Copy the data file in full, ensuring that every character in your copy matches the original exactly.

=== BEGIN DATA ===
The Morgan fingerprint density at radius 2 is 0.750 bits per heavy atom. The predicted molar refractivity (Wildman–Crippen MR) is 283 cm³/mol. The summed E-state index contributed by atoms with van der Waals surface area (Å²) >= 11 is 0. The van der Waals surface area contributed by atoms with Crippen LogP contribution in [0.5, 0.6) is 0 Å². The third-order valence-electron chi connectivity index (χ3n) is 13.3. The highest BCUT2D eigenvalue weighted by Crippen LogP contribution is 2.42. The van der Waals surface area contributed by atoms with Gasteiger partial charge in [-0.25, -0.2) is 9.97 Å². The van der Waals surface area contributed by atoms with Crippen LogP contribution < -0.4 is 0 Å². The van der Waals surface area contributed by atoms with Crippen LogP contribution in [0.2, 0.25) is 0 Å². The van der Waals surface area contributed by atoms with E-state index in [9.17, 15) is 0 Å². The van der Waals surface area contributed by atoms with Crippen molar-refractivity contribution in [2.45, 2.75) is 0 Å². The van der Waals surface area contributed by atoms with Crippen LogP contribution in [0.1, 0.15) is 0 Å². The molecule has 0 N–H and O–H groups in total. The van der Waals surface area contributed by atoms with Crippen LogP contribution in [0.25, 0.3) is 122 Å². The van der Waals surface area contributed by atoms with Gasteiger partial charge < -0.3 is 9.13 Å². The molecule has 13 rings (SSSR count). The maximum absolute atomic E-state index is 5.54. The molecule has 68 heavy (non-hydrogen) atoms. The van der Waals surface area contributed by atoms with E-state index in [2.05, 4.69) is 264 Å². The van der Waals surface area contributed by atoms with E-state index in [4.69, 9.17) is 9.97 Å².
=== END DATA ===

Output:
The Morgan fingerprint density at radius 2 is 0.750 bits per heavy atom. The predicted molar refractivity (Wildman–Crippen MR) is 283 cm³/mol. The summed E-state index contributed by atoms with van der Waals surface area (Å²) >= 11 is 0. The van der Waals surface area contributed by atoms with Crippen LogP contribution in [0.5, 0.6) is 0 Å². The third-order valence-electron chi connectivity index (χ3n) is 13.3. The highest BCUT2D eigenvalue weighted by Crippen LogP contribution is 2.42. The van der Waals surface area contributed by atoms with Gasteiger partial charge in [-0.25, -0.2) is 9.97 Å². The van der Waals surface area contributed by atoms with Crippen LogP contribution < -0.4 is 0 Å². The van der Waals surface area contributed by atoms with Crippen LogP contribution in [0.2, 0.25) is 0 Å². The van der Waals surface area contributed by atoms with E-state index in [9.17, 15) is 0 Å². The van der Waals surface area contributed by atoms with Crippen molar-refractivity contribution in [2.45, 2.75) is 0 Å². The van der Waals surface area contributed by atoms with Crippen LogP contribution in [0.1, 0.15) is 0 Å². The molecule has 0 N–H and O–H groups in total. The van der Waals surface area contributed by atoms with Crippen LogP contribution in [0.25, 0.3) is 122 Å². The van der Waals surface area contributed by atoms with Gasteiger partial charge < -0.3 is 9.13 Å². The molecule has 13 rings (SSSR count). The maximum absolute atomic E-state index is 5.54. The molecule has 68 heavy (non-hydrogen) atoms. The van der Waals surface area contributed by atoms with E-state index in [2.05, 4.69) is 264 Å². The van der Waals surface area contributed by atoms with E-state index in [4.69, 9.17) is 9.97 Å².